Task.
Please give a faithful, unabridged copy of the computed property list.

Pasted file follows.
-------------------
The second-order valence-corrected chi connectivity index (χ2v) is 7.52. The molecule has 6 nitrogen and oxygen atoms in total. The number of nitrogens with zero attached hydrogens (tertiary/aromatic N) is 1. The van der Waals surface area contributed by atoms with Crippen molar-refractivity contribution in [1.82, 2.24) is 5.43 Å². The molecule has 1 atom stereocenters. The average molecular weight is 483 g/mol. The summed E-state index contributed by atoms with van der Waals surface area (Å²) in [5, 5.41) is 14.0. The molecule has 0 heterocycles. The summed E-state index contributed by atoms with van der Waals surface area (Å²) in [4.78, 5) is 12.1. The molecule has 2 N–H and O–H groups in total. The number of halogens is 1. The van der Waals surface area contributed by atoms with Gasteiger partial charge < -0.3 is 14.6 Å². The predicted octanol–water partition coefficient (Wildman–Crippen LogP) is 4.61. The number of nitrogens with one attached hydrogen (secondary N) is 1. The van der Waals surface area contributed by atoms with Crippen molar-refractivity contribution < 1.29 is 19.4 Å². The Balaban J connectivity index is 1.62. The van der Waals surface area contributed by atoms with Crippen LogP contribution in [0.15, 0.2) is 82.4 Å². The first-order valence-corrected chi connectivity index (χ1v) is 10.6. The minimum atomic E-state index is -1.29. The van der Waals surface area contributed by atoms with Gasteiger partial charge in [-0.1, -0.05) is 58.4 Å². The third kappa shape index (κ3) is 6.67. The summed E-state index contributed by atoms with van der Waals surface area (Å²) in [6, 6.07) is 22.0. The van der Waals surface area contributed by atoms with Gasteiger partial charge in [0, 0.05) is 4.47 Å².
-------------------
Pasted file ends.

The second-order valence-corrected chi connectivity index (χ2v) is 7.52. The molecule has 6 nitrogen and oxygen atoms in total. The number of nitrogens with zero attached hydrogens (tertiary/aromatic N) is 1. The van der Waals surface area contributed by atoms with Crippen molar-refractivity contribution in [1.82, 2.24) is 5.43 Å². The molecule has 1 atom stereocenters. The average molecular weight is 483 g/mol. The summed E-state index contributed by atoms with van der Waals surface area (Å²) in [5, 5.41) is 14.0. The molecule has 0 heterocycles. The summed E-state index contributed by atoms with van der Waals surface area (Å²) in [4.78, 5) is 12.1. The molecule has 2 N–H and O–H groups in total. The number of halogens is 1. The van der Waals surface area contributed by atoms with Gasteiger partial charge < -0.3 is 14.6 Å². The predicted octanol–water partition coefficient (Wildman–Crippen LogP) is 4.61. The number of nitrogens with one attached hydrogen (secondary N) is 1. The van der Waals surface area contributed by atoms with Crippen molar-refractivity contribution < 1.29 is 19.4 Å². The Balaban J connectivity index is 1.62. The van der Waals surface area contributed by atoms with Crippen LogP contribution in [0.15, 0.2) is 82.4 Å². The first-order valence-corrected chi connectivity index (χ1v) is 10.6. The minimum atomic E-state index is -1.29. The van der Waals surface area contributed by atoms with Gasteiger partial charge in [-0.1, -0.05) is 58.4 Å². The third kappa shape index (κ3) is 6.67. The summed E-state index contributed by atoms with van der Waals surface area (Å²) in [6, 6.07) is 22.0. The van der Waals surface area contributed by atoms with Gasteiger partial charge in [0, 0.05) is 4.47 Å².